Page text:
• In addition, there will be no requirement for sponsors to undertake a Resident Labour Market Test (RLMT). This will again reduce the end-to-end process by a further four weeks.
  • The criteria used to identify a “new entrant to the labour market” are being amended.
  • The 12-month “cooling off period” and six-year maximum length of stay in the route will be removed.
  • The £35,800 salary threshold for settlement applications is also due to be removed.
  • Those sponsored in shortage occupations or listed in health or education occupations may be paid £20,480 per year, if their salary is the same or exceeds the going rate for the occupation. Other salary reductions permitted through tradeable points will not be available for settlement applications.
  • To recruit overseas workers through the Skilled Worker Route, you must be registered as a licensed sponsor. The Skilled Worker Route will open for applications from December 2020.

Intra-Company Transfer route

The changes are as follows:

  • The cooling-off requirement has been amended. Instead of migrants being barred from re-entering the UK as an ICT for 12 months after departing, they will be permitted to hold Intra-Company Transfer leave for up to 5 years in any 6-year consecutive period or up to 9 years in any 10-year period for high earners.
  • A single high earner threshold of £73,900 (previously there was a second threshold of £120,000). 
  • The ability of people to move onto the route (switching) when already in the UK.

English language, Financial requirements and Knowledge of Life in the UK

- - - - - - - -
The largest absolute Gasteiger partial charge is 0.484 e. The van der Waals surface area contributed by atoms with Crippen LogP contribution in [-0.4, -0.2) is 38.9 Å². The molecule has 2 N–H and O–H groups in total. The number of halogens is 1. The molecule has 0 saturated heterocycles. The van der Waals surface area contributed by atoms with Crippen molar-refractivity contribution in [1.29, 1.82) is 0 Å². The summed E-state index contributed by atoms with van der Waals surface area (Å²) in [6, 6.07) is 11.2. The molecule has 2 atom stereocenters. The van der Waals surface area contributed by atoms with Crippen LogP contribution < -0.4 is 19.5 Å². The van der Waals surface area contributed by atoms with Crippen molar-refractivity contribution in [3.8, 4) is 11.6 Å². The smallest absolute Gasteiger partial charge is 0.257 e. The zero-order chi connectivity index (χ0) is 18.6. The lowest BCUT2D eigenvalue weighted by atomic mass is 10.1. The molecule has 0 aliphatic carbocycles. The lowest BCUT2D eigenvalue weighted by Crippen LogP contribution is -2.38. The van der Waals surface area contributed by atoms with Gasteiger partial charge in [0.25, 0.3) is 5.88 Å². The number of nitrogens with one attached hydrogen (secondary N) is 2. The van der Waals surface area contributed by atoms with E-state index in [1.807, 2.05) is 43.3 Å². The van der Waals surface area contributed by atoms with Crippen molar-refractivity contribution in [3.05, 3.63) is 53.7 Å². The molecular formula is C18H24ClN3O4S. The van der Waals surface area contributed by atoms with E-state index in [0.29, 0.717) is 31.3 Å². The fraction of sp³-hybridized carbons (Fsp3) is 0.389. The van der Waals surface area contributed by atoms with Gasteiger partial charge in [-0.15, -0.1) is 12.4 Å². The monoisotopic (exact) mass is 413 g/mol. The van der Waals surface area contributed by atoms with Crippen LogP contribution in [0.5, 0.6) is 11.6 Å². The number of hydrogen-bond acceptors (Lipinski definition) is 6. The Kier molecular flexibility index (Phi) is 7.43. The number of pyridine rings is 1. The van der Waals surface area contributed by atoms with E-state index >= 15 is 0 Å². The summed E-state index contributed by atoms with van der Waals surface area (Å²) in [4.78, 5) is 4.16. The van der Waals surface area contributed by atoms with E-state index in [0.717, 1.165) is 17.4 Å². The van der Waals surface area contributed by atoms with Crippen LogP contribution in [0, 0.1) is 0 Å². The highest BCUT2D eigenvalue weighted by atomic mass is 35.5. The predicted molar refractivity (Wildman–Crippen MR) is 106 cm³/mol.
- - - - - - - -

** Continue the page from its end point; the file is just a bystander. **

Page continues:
• Applicants will only be required to demonstrate the required level of English language to the Home Office once.
  • The majority speaking English language country list (where nationality is proof of English language ability) has been updated to include Malta and allow people with a degree from Ireland to rely on that as evidence of their English language ability.
  • Applicants who have gained GCSE/A Levels or Scottish Highers in English whilst at school in the UK can rely on this as proof of their English language ability. Initially, this will apply only to entry clearances and permission to stay for Students, Skilled Workers, Start-ups and Innovators.
  • Applicants can now rely on electronic bank statements without requiring that they be certified by the bank on each page.
  • Applicants can show they meet maintenance requirements by relying on a wider range of accounts.

What next?

UK employers and businesses must now “adapt and adjust” to the end of free movement of EU workers. Ultimately, businesses seeking to recruit migrant workers from overseas, including the EU, must be aware of many obligations that they are now subject to adhere to.

Companies wishing to hire migrant workers must obtain a sponsor licence from the Home Office. In addition, they must be certain of the eligibility of these workers to enter the UK under the new 70 points-based immigration system, by meeting the requisite salary thresholds and skill levels of the system. Finally, they must recognise and adapt in accordance with the policy changes whilst also keeping up to date with the latest information from the Home Office.

Should you require further information or would like an informal discussion regarding your circumstances, please get in touch with one of our UK Immigration Lawyers on +44 (0) 20 3318 5794 or via email at londoninfo@hudsonmckenzie.com.